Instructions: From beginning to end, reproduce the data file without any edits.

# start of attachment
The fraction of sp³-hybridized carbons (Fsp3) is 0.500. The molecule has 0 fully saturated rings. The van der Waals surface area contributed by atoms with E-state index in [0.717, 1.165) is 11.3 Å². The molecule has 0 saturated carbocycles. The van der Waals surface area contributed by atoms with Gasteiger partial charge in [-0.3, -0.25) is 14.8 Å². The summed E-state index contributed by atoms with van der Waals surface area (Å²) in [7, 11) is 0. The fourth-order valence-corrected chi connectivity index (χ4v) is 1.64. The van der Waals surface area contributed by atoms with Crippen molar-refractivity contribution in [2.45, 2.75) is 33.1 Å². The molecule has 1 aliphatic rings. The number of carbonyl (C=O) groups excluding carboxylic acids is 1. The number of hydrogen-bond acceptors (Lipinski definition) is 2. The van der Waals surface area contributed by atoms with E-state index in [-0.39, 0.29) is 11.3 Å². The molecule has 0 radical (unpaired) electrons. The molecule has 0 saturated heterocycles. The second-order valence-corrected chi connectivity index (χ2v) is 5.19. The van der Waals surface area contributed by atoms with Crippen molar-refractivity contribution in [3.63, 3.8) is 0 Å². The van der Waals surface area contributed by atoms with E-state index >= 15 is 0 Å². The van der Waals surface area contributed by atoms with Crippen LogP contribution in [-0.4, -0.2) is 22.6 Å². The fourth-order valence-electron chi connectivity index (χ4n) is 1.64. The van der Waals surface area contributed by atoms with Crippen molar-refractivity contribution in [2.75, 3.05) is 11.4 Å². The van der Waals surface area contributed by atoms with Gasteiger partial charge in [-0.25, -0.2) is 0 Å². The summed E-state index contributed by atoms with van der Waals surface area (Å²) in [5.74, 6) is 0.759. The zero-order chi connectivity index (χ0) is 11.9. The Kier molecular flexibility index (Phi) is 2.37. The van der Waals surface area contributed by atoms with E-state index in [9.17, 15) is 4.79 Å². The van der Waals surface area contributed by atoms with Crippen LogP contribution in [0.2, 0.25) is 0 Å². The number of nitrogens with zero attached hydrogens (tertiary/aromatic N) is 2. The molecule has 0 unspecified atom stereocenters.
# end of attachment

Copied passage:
The fraction of sp³-hybridized carbons (Fsp3) is 0.500. The molecule has 0 fully saturated rings. The van der Waals surface area contributed by atoms with E-state index in [0.717, 1.165) is 11.3 Å². The molecule has 0 saturated carbocycles. The van der Waals surface area contributed by atoms with Gasteiger partial charge in [-0.3, -0.25) is 14.8 Å². The summed E-state index contributed by atoms with van der Waals surface area (Å²) in [7, 11) is 0. The fourth-order valence-corrected chi connectivity index (χ4v) is 1.64. The van der Waals surface area contributed by atoms with Crippen molar-refractivity contribution in [2.45, 2.75) is 33.1 Å². The molecule has 1 aliphatic rings. The number of carbonyl (C=O) groups excluding carboxylic acids is 1. The number of hydrogen-bond acceptors (Lipinski definition) is 2. The van der Waals surface area contributed by atoms with E-state index in [-0.39, 0.29) is 11.3 Å². The molecule has 0 radical (unpaired) electrons. The molecule has 0 saturated heterocycles. The second-order valence-corrected chi connectivity index (χ2v) is 5.19. The van der Waals surface area contributed by atoms with Crippen molar-refractivity contribution in [3.63, 3.8) is 0 Å². The van der Waals surface area contributed by atoms with E-state index >= 15 is 0 Å². The van der Waals surface area contributed by atoms with Crippen LogP contribution in [-0.4, -0.2) is 22.6 Å². The fourth-order valence-electron chi connectivity index (χ4n) is 1.64. The van der Waals surface area contributed by atoms with Crippen molar-refractivity contribution in [2.75, 3.05) is 11.4 Å². The van der Waals surface area contributed by atoms with Gasteiger partial charge in [-0.25, -0.2) is 0 Å². The summed E-state index contributed by atoms with van der Waals surface area (Å²) in [5.74, 6) is 0.759. The zero-order chi connectivity index (χ0) is 11.9. The Kier molecular flexibility index (Phi) is 2.37. The van der Waals surface area contributed by atoms with E-state index in [9.17, 15) is 4.79 Å². The van der Waals surface area contributed by atoms with Crippen LogP contribution in [0.2, 0.25) is 0 Å². The number of nitrogens with zero attached hydrogens (tertiary/aromatic N) is 2. The molecule has 0 unspecified atom stereocenters.